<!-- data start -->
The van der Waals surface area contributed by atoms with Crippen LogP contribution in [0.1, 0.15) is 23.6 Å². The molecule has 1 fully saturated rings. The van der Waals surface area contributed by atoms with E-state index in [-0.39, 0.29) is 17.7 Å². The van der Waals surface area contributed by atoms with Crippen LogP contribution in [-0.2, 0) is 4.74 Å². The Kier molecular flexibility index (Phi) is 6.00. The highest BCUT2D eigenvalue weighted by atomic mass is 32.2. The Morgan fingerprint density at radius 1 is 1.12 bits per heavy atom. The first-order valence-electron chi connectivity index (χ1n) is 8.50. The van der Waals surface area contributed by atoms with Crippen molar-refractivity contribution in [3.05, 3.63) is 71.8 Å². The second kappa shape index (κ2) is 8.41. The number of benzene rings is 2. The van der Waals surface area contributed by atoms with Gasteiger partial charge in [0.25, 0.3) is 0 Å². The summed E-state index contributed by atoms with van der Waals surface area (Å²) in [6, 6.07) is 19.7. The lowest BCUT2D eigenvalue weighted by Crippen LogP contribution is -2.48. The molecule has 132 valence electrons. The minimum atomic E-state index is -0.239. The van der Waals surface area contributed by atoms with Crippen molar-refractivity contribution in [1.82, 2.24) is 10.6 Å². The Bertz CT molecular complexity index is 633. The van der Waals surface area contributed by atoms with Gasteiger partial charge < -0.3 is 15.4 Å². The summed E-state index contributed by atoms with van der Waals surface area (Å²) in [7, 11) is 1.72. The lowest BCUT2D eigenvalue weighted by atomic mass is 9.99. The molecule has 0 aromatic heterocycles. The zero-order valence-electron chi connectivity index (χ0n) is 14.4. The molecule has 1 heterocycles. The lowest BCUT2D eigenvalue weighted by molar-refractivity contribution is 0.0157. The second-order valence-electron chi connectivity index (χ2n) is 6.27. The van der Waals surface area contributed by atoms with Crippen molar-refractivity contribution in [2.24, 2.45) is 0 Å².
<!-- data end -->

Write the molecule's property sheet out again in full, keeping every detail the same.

The van der Waals surface area contributed by atoms with Crippen LogP contribution in [0.1, 0.15) is 23.6 Å². The molecule has 1 fully saturated rings. The van der Waals surface area contributed by atoms with E-state index in [-0.39, 0.29) is 17.7 Å². The van der Waals surface area contributed by atoms with Crippen LogP contribution in [-0.2, 0) is 4.74 Å². The Kier molecular flexibility index (Phi) is 6.00. The highest BCUT2D eigenvalue weighted by atomic mass is 32.2. The Morgan fingerprint density at radius 1 is 1.12 bits per heavy atom. The first-order valence-electron chi connectivity index (χ1n) is 8.50. The van der Waals surface area contributed by atoms with Crippen molar-refractivity contribution in [3.05, 3.63) is 71.8 Å². The second kappa shape index (κ2) is 8.41. The number of benzene rings is 2. The van der Waals surface area contributed by atoms with Gasteiger partial charge in [0.25, 0.3) is 0 Å². The summed E-state index contributed by atoms with van der Waals surface area (Å²) in [6, 6.07) is 19.7. The lowest BCUT2D eigenvalue weighted by Crippen LogP contribution is -2.48. The molecule has 132 valence electrons. The minimum atomic E-state index is -0.239. The van der Waals surface area contributed by atoms with Crippen molar-refractivity contribution in [1.82, 2.24) is 10.6 Å². The Bertz CT molecular complexity index is 633. The van der Waals surface area contributed by atoms with Gasteiger partial charge < -0.3 is 15.4 Å². The summed E-state index contributed by atoms with van der Waals surface area (Å²) in [7, 11) is 1.72. The lowest BCUT2D eigenvalue weighted by atomic mass is 9.99. The molecule has 0 aromatic heterocycles. The zero-order valence-electron chi connectivity index (χ0n) is 14.4. The molecule has 1 heterocycles. The lowest BCUT2D eigenvalue weighted by molar-refractivity contribution is 0.0157. The second-order valence-electron chi connectivity index (χ2n) is 6.27. The van der Waals surface area contributed by atoms with Crippen molar-refractivity contribution in [2.24, 2.45) is 0 Å².